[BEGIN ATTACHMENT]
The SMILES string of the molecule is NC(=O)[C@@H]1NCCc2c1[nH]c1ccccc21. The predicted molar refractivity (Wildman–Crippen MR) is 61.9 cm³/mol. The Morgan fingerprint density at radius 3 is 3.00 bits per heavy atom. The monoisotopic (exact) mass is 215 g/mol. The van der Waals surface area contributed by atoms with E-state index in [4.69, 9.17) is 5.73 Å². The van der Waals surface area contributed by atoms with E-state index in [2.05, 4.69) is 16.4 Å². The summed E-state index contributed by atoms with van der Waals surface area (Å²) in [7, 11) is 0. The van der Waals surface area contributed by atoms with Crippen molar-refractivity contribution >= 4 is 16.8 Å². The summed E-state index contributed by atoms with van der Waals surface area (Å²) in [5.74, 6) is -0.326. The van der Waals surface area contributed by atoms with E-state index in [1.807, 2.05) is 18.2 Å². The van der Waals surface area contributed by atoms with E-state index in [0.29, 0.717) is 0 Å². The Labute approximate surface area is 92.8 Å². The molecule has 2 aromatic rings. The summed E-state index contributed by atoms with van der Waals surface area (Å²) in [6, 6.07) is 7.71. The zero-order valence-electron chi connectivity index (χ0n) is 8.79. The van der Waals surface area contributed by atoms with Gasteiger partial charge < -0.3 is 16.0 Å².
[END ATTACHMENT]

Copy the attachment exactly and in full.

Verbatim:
The SMILES string of the molecule is NC(=O)[C@@H]1NCCc2c1[nH]c1ccccc21. The predicted molar refractivity (Wildman–Crippen MR) is 61.9 cm³/mol. The Morgan fingerprint density at radius 3 is 3.00 bits per heavy atom. The monoisotopic (exact) mass is 215 g/mol. The van der Waals surface area contributed by atoms with E-state index in [4.69, 9.17) is 5.73 Å². The van der Waals surface area contributed by atoms with E-state index in [2.05, 4.69) is 16.4 Å². The summed E-state index contributed by atoms with van der Waals surface area (Å²) in [7, 11) is 0. The van der Waals surface area contributed by atoms with Crippen molar-refractivity contribution >= 4 is 16.8 Å². The summed E-state index contributed by atoms with van der Waals surface area (Å²) in [5.74, 6) is -0.326. The van der Waals surface area contributed by atoms with E-state index in [1.807, 2.05) is 18.2 Å². The van der Waals surface area contributed by atoms with E-state index in [0.29, 0.717) is 0 Å². The Labute approximate surface area is 92.8 Å². The molecule has 2 aromatic rings. The summed E-state index contributed by atoms with van der Waals surface area (Å²) in [6, 6.07) is 7.71. The zero-order valence-electron chi connectivity index (χ0n) is 8.79. The van der Waals surface area contributed by atoms with Gasteiger partial charge < -0.3 is 16.0 Å².